Alicia Alicia - 4 months ago 5
Linux Question

Why i can excute a newly created file which is not executable?

In Ubuntu, The default umask on Ubuntu is

022
which means that newly created files are readable by everyone, but only writable by the owner, nobody can excute it.
In this case, i create a new file :

touch test.rb # Its content is: puts "hello world"
ls -l demo.rb # -rw-r--r--


Then i excute
test.rb
:

ruby test.rb # output: "hello world"


Since the owner of the file does not have the "x" permission , then why I can successfully run the file ? or I have missed some knowledge about it ?

Answer

You are not executing the file as a binary. You are executing ruby binary with argument test.rb and it interprets the Ruby script. Therefore, only ruby binary needs execution privilage and not the script itself.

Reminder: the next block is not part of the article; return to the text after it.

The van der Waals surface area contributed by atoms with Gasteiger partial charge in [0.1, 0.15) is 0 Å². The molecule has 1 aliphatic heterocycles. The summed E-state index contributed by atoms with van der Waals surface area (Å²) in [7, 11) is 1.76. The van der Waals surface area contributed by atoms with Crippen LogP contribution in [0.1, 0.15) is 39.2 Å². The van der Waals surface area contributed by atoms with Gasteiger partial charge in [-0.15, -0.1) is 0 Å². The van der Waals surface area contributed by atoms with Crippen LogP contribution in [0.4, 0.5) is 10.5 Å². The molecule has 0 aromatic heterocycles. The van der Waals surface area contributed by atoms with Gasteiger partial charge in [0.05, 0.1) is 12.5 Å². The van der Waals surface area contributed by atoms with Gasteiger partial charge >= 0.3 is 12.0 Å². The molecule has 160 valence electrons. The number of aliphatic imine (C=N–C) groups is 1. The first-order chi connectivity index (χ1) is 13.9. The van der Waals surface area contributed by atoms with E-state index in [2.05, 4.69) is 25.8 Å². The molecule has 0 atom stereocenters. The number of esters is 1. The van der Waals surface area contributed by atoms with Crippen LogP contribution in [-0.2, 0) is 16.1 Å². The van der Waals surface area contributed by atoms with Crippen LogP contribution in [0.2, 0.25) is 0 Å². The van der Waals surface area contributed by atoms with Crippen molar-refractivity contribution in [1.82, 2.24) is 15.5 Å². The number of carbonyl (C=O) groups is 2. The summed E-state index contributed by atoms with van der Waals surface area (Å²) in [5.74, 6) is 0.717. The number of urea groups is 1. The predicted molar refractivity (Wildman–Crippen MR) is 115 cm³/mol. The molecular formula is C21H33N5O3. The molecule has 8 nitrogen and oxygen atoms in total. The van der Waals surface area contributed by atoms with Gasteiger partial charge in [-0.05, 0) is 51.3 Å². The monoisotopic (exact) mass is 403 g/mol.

You can check the privileges of the binary by running stat (which ruby).

On the other hand if you place

#!/usr/bin/ruby

on the top of your script and make it executable with chmod a+x test.rb you could then make Linux run it. The binfmt module of the kernel will check search for #! (called shebang) in the file and run the interpreter for you.

You can find this shebang in lot of the shell scripts. Nowadays it is common to put #!/usr/bin/env ruby or #!/usr/bin/env python in order to use interpreter binary in other location that is available on PATH variable like /usr/local/bin/ruby. Again env is just another binary program. It will run its argument as a program. The kernel will pass script as the parameter which will result in command /usr/bin/env ruby test.rb.

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